This section will give three examples of how XTL can be used. The first example transforms from XML to HTML, the second transforms from XML to XFO and the third transforms from XML to HTML/CSS. All examples use this simple XML element as input:
The first XTL sheet  transforms the XML element into HTML:
<xsl:template match="Heading1"> <H1> <xsl:apply-templates/> </H1> </xsl:template>
The result is:
The resulting HTML is at a high enough level of abstraction that device-independence and accessibility is preserved. What is lacking in information about how to present it.
In this example, the XTL sheet transforms the XML element into a formatting object:
<xsl:template match="Heading1"> <fo:block font-size="1.3em" margin-top="1.5em" margin-bottom="0.4em"> <xsl:apply-templates/> </fo:block> </xsl:template>
The result is:
<fo:block font-size="1.3em" margin-top="1.5em" margin-bottom="0.4em"> The headline </fo:block>
The difference between example 1 and example 2 is one of semantics vs. presentation. When transformed into HTML, the semantics of the XML is preserved since the H1 element is globally recognized as being a headline of level 1. When transformed into XFO, semantics is removed and replaced by presentational properties.
The last example transforms XML into an HTML element with associated CSS stylistic properties:
<xsl:template match="Heading1"> <H1 STYLE="font-size:1.3em; margin-top:1.5em; margin-bottom:0.4em"> <xsl:apply-templates/> </H1> </xsl:template>
The result is:
<H1 STYLE="font-size:1.3em; margin-top:1.5em; margin-bottom:0.4em"> The headline </H1>
The result preserves the semantics while also containing information on how to present the content. This is the best of both worlds.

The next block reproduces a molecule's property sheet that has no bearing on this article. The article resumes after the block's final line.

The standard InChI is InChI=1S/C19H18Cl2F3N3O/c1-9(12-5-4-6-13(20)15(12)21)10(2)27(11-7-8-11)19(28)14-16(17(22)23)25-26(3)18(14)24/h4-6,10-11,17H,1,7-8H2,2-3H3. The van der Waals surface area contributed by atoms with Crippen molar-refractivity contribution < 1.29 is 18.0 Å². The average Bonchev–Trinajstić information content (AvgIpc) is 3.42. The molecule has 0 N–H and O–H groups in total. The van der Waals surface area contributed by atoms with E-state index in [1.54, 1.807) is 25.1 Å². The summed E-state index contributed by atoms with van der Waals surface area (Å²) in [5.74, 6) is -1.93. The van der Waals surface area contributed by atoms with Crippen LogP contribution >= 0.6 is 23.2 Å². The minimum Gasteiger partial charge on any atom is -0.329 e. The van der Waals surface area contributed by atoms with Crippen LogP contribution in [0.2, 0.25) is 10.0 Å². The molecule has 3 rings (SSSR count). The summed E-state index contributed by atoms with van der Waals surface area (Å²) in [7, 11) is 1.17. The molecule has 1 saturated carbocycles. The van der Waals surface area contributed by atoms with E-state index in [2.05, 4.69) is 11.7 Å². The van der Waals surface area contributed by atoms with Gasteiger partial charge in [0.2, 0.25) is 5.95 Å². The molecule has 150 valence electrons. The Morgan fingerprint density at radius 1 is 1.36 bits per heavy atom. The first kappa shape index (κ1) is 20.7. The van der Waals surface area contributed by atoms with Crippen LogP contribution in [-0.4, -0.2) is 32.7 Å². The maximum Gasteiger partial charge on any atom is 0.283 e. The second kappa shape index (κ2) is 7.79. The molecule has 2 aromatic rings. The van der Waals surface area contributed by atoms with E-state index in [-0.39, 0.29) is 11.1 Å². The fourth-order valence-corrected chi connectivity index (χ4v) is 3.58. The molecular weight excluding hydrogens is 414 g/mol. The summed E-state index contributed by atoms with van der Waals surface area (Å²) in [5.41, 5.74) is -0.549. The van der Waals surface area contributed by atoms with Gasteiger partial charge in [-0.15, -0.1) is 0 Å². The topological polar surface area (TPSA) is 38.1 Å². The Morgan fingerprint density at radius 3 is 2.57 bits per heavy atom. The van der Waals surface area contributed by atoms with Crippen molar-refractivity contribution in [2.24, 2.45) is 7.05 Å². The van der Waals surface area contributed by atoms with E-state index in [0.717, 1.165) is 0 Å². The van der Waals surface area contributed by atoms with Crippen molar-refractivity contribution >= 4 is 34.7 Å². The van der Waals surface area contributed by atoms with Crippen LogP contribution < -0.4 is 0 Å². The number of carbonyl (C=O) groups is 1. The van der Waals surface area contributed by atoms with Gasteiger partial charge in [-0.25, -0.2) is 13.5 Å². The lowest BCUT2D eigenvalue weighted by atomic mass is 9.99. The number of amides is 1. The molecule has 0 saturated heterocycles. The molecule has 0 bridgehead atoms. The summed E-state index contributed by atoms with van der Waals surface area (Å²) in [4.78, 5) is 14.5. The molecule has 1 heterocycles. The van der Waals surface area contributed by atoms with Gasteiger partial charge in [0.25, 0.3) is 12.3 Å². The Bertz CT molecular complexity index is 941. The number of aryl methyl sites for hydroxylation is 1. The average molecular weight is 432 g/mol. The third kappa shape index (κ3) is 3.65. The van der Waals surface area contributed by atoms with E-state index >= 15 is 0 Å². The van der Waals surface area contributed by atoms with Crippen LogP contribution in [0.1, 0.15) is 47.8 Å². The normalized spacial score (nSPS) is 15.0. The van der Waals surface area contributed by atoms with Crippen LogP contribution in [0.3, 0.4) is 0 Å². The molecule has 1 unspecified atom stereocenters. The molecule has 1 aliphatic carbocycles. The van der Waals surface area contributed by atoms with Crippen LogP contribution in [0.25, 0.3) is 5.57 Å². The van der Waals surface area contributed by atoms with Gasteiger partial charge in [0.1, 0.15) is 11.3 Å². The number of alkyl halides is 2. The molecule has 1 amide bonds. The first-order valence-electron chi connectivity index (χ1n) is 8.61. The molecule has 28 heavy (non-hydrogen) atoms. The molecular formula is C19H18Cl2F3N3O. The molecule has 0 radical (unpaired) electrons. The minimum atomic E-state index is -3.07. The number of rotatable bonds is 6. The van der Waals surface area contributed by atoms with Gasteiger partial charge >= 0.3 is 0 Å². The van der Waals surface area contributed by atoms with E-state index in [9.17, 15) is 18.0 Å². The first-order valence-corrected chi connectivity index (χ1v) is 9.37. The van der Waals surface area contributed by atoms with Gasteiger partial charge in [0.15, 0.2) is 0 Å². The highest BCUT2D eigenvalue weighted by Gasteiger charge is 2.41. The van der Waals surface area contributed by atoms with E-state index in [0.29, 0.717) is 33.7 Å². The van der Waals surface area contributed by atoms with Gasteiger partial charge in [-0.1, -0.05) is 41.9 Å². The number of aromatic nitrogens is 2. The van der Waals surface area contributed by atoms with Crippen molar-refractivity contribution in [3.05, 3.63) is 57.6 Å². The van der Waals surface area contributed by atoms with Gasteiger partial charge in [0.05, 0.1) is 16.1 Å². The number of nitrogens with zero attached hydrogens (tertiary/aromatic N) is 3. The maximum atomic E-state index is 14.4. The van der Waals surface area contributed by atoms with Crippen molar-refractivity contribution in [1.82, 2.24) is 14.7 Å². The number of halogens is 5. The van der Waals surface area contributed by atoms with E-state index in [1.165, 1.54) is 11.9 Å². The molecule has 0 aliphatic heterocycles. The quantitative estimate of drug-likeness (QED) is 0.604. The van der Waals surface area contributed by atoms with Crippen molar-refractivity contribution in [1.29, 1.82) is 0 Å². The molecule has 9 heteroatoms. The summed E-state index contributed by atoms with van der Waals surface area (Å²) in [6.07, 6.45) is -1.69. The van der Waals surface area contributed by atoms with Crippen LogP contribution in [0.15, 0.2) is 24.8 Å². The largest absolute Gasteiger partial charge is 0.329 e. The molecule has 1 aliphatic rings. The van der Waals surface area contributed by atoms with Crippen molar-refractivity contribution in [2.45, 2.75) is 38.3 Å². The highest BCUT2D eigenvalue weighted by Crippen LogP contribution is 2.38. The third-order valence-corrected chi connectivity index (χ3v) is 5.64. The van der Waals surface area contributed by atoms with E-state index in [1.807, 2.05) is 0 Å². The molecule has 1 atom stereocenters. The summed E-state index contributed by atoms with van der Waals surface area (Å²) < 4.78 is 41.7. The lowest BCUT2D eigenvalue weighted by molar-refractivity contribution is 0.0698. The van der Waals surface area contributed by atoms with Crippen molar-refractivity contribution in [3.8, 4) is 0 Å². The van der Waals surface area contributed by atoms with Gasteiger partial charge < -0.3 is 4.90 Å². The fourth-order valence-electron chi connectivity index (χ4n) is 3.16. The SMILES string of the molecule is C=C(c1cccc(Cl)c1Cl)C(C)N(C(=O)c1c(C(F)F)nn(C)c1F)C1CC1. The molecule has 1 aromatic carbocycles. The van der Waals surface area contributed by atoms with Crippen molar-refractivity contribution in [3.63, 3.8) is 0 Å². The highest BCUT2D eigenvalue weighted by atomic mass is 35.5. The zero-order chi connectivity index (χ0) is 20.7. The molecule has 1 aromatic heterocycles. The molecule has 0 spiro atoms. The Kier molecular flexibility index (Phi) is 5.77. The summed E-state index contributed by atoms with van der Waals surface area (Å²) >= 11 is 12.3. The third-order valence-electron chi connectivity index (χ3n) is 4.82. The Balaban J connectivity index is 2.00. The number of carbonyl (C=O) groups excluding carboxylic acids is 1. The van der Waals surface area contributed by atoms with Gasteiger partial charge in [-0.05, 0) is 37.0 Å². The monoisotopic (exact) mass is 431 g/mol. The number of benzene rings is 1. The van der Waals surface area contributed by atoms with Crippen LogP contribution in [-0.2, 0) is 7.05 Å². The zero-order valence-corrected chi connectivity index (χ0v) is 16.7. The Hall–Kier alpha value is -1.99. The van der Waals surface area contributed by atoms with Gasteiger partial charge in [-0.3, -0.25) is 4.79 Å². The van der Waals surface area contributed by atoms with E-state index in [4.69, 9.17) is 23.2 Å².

(When authoring with CSS, one would normally move the stylistic properties into a separate style sheet. This eases maintenance and makes documents smaller. However, both forms are valid and one can programatically convert between the two.)
XFO was not designed to be used over the Web, and most people interested enough to read this far will agree that the use of XTL+XFO described in this document is abuse. However, it seems that there is no way to stop the abuse. Rather, it seems like conforming implementations are required to support XFO on the Web.
Here's a demonstration:
The document referred to in the second step in the above list contains:
<?xml version="1.0"?> <?xml-stylesheet type="text/xsl" href="dummy.xsl"?> <fo:block start-indent="24pt" font-size="10pt">A document <fo:inline-link font-size="18pt">without</fo:inline-link> semantics</fo:block>
The linked XTL sheet contains:
<xsl:stylesheet xmlns:xsl="http://www.w3.org/TR/WD-xsl" xmlns:fo="http://www.w3.org/TR/WD-xsl/FO" result-ns="fo"> <xsl:template match='/'> <xsl:apply-templates/> </xsl:template> </xsl:stylesheet>
Here is another XTL sheet which is equally good at doing nothing: